The free steering wheel and solid tilt controls shouldn't fool you into thinking this dated game is worth your time or money.
When Ubisoft announced how many games they'd have available during the Wii's launch period, it was clear that most of them would be ports of GameCube games. One such game, GT Pro Series, is a port of GT Cube, a racing game that was never released outside of Japan. You'd think it would be great to get a chance to play something that Americans have never seen before, but there's a problem.
GT Cube was released in 2003, and it wasn't that good. It just so happens that I reviewed the game back then, giving it a “could-have-been-better" score. Did Ubisoft do anything to make the game better? Surely they would have done something with a three-year old game to polish it up for a re-release on the Wii. Right?
The only graphical difference between the three-year old GameCube game and Wii launch title is the addition of widescreen support. What looked like a first-generation GameCube game when it was released still looks like one, making for one terribly dated Wii launch title. Blurry textures, blocky backgrounds, ugly colors and muddy lighting are just some of the things you'll see while going through the game. The cars have a nice cel-shading effect on them, but even that is simple and could have been made to look better with the more powerful Wii hardware. It's bad enough that a Wii game looks like this, but the fact it was not improved upon from the original GameCube version is too great of an insult for me to ignore.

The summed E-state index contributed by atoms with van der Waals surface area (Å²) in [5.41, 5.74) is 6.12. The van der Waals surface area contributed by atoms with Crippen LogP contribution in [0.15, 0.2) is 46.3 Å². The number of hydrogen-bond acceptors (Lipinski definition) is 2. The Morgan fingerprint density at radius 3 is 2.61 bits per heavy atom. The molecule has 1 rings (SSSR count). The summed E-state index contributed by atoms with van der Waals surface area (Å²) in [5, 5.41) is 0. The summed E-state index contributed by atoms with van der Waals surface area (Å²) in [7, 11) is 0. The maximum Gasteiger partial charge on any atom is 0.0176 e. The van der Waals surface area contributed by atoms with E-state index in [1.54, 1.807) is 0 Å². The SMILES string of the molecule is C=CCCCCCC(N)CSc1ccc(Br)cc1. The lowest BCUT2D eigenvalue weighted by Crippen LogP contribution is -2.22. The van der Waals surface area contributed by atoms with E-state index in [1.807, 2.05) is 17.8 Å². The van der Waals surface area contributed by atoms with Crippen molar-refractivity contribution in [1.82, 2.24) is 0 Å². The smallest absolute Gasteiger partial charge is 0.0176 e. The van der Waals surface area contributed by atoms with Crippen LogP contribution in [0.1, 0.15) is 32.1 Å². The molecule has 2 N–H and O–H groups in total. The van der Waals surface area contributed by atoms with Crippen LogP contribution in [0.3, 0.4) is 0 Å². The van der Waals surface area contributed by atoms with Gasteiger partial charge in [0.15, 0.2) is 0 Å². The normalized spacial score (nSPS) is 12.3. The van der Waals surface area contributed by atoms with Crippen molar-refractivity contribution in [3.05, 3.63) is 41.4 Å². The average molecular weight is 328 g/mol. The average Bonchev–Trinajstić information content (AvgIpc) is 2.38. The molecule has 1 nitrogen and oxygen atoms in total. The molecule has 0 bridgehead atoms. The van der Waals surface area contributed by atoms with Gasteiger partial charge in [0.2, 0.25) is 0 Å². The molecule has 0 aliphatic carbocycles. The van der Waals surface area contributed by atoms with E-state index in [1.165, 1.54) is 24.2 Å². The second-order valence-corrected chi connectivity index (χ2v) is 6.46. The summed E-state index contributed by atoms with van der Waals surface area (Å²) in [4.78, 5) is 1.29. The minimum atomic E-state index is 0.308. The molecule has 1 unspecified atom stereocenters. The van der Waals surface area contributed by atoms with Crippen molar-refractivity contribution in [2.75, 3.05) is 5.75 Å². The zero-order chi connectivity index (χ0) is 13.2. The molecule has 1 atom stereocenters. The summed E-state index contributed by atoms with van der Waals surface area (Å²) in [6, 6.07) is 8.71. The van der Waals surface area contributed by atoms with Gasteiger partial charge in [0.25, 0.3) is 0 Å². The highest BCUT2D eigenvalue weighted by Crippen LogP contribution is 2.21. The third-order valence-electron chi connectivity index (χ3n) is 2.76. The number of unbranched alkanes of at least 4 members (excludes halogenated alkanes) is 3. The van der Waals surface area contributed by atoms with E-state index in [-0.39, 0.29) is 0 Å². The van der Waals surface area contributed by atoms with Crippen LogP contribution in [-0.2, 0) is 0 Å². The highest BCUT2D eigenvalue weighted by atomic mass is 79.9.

Since the rest GT Pro Series is unchanged from how it was set up in GT Cube (as explained in the review), just about all the issues in the GC version can be found in the Wii edition. Things are made much worse because of the antiquated nature of the game. The racing is boring because it feels like your car is just going around the track on rails. Moving up in speed class doesn't always mean you'll be racing against faster cars since you will be forced to participate in cups that use slower cars. Driving a minivan around in circles for seven minutes isn't fun, and that's what the game makes you do. Since you'll be hopping in and out of different cars all of the time, having to re-equip all the upgrades you've earned to every single car isn't cool. It doesn't help that all the menus are slow.
I'll spare you a description of how bad the game sounds. Trust me, it's bad.
The only thing developer MTO did to make Pro Series different from the GameCube version is to include tilt-sensitive steering controls for the Wii remote. I was actually quite surprised at how well it works. In stark contrast to every other aspect of the game, the controls are responsive and well thought-out. Tilt sensitivity and dead zone settings are adjustable. Though the game works fine without it, the included hard plastic steering wheel accessory makes the game feel a lot better. The only reason why I played this game for as long as I did was because the controls worked so well.
Don't let the offer of a free steering wheel fool you, however. It's obvious why Ubisoft commissioned this port: Quick and easy money. I find it appalling that publishers can get away with charging $50 on a game that might be worth $10 on a good day. The only thing you can do to let publishers know that we're not going to put up with this kind of crap is to not buy GT Pro Series, a task that should be easy considering the quality of the product. The last thing the Wii needs is GameCube ports of mediocre games. This system should have original titles that make use of the Wii remote and hardware from the ground up, not old GameCube games that weren't worth a look in the first place.